U.S. FOREST SERVICE AGREES TO LAND FIREFIGHTING TANKER PLANE AT BROWN FIELD IN OTAY, BUT NOT RAMONA

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By Miriam Raftery

July 9, 2016 (Otay)—Effective immediately, the U.S. Forest Service has authorized its Next Generation firefighting air tankers to operate at Brown Field in Otay Mesa near the border during times of elevated wildfire risk.

Supervisor Dianne Jacob  called the announcement “a step forward” but added, “They don't go far enough. Ramona Air Attack Base, in the heart of wildfire country, still makes the most sense.”  She noted the high risk of wildfire in Ramona, site of the devastating 2003 Cedar Fire and the2007 firestorms.

The change comes after Supervisor Jacob and other local officials repeatedly called on the USFS  to allow its air tankers to take off and land at the Ramona Air Base, as Cal Fire already does. During the Border Fire in late June,  Jacob sharply criticized the USFS for flying in tankers from San Bernadino to battle the blaze, contending the long distance was too far when every second counts to stop a wildfire.

The Border Fire killed two Potrero residents and destroyed 5 homes as well as 11 outbuildings, charring 7,000 acres.

T he USFS has contended that Ramona’s 5,001-foot landing strip is too short. Brown Field, by contrast, has a 7,972 ft. runway.  

Jeff Power, regional aviation officer with the USFS, says the Brown Field option is the “best alternative to reduce risk to flight crews and the community while providing the same response time and air tanker capability.”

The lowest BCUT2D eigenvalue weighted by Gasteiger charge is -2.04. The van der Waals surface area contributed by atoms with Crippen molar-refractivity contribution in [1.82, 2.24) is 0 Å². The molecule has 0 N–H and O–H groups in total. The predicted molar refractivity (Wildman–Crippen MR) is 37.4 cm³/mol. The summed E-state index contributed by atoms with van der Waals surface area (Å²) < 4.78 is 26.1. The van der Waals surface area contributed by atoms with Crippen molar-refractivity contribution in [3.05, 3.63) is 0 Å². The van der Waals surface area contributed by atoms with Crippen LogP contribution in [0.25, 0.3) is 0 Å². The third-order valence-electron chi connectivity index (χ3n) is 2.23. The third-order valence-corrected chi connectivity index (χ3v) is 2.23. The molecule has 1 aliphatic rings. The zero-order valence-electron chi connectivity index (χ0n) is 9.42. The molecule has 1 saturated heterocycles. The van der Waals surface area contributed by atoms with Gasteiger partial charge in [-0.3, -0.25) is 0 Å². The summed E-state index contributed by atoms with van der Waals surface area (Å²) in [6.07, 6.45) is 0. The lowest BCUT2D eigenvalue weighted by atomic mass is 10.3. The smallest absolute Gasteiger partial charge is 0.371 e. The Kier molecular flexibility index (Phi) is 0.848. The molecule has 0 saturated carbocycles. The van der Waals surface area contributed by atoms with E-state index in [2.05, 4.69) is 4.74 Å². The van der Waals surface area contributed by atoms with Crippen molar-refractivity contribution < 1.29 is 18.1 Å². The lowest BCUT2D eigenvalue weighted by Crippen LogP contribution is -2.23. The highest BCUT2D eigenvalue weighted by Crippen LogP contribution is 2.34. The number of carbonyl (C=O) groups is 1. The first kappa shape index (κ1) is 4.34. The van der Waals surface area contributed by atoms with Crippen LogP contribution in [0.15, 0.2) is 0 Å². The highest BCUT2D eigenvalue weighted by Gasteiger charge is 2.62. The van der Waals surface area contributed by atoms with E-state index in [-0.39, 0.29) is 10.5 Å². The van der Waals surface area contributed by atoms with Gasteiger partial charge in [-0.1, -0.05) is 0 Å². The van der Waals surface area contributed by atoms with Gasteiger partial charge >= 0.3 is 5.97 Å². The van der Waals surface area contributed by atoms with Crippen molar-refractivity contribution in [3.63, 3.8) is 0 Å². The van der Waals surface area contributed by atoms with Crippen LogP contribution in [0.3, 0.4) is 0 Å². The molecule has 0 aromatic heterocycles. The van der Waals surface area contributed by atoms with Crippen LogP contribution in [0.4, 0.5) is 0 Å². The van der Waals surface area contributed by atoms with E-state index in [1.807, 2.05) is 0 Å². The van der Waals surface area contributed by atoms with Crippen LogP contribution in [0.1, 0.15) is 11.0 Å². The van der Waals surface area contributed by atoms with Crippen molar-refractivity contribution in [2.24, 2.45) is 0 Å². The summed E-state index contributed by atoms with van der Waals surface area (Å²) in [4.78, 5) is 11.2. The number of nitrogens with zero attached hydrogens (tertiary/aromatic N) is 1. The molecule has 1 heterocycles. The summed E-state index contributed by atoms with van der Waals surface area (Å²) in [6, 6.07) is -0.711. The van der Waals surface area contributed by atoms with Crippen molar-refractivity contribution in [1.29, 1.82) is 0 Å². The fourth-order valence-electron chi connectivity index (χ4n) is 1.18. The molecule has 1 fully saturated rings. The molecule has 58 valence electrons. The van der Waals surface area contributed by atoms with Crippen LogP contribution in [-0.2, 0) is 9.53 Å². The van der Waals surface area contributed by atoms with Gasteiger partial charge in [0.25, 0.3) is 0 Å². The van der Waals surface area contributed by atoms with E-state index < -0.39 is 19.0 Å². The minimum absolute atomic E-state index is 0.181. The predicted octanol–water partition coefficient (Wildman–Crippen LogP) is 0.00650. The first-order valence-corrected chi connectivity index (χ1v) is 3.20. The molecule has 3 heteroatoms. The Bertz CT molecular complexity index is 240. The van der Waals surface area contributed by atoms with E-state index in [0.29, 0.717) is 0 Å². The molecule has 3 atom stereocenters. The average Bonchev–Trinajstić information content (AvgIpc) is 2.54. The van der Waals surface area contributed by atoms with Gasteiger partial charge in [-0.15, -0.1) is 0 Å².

While the response times may be comparable to reach the border communities scorched by the Border Fire in Potrero, Campo and Lake Morena, however, the response times from Brown Field to mountain areas such as Ramona, Cuyamaca and Julian will still be longer than if the tankers were based in Ramona.

The city of San Diego reached a deal with Cleveland National Forest, part of the USFS, to allow use of the Brown Field for the federal air tankers whenever fire preparedness reach a 3 or higher, on a 1 to 5 scale.

On Supervisor Jacob’s Facebook page, her constituents praised her efforts.

Carolynne Proffer wrote, “The U.S.Forest service needs to listen before, God forbid, another fire that kills people, animals and destroys lives and our countryside!!! Go get em' Dianne!”

Christine Connell likened most politicians to “despair,” then alluded to a wishful-thinking solution to voters  dismayed at losing Jacob’s representation soon due to term limits. “I read Dianne's reports and rejoice,” Connell concluded, then queried, “How tricky is cloning??”